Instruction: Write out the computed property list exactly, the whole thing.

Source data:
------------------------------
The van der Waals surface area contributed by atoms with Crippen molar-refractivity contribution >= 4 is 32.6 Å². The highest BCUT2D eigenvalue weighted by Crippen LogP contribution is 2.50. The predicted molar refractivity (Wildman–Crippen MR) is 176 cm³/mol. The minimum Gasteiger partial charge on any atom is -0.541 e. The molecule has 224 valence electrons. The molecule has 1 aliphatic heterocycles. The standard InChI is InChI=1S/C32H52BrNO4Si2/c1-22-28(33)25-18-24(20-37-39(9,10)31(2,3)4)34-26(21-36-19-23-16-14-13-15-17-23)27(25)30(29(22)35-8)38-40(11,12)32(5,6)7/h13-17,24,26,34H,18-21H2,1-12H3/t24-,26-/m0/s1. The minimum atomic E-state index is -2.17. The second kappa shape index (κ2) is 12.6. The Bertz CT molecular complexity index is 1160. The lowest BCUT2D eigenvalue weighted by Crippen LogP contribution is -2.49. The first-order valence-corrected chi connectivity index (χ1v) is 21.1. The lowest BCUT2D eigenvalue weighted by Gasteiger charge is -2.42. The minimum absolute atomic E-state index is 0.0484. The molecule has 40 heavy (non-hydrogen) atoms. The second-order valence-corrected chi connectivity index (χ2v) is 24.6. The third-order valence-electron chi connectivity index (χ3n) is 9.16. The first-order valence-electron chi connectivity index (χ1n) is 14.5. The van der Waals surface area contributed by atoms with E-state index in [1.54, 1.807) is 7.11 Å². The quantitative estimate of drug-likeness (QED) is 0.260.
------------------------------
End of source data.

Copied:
The van der Waals surface area contributed by atoms with Crippen molar-refractivity contribution >= 4 is 32.6 Å². The highest BCUT2D eigenvalue weighted by Crippen LogP contribution is 2.50. The predicted molar refractivity (Wildman–Crippen MR) is 176 cm³/mol. The minimum Gasteiger partial charge on any atom is -0.541 e. The molecule has 224 valence electrons. The molecule has 1 aliphatic heterocycles. The standard InChI is InChI=1S/C32H52BrNO4Si2/c1-22-28(33)25-18-24(20-37-39(9,10)31(2,3)4)34-26(21-36-19-23-16-14-13-15-17-23)27(25)30(29(22)35-8)38-40(11,12)32(5,6)7/h13-17,24,26,34H,18-21H2,1-12H3/t24-,26-/m0/s1. The minimum atomic E-state index is -2.17. The second kappa shape index (κ2) is 12.6. The Bertz CT molecular complexity index is 1160. The lowest BCUT2D eigenvalue weighted by Crippen LogP contribution is -2.49. The first-order valence-corrected chi connectivity index (χ1v) is 21.1. The lowest BCUT2D eigenvalue weighted by Gasteiger charge is -2.42. The minimum absolute atomic E-state index is 0.0484. The molecule has 40 heavy (non-hydrogen) atoms. The second-order valence-corrected chi connectivity index (χ2v) is 24.6. The third-order valence-electron chi connectivity index (χ3n) is 9.16. The first-order valence-electron chi connectivity index (χ1n) is 14.5. The van der Waals surface area contributed by atoms with E-state index in [1.54, 1.807) is 7.11 Å². The quantitative estimate of drug-likeness (QED) is 0.260.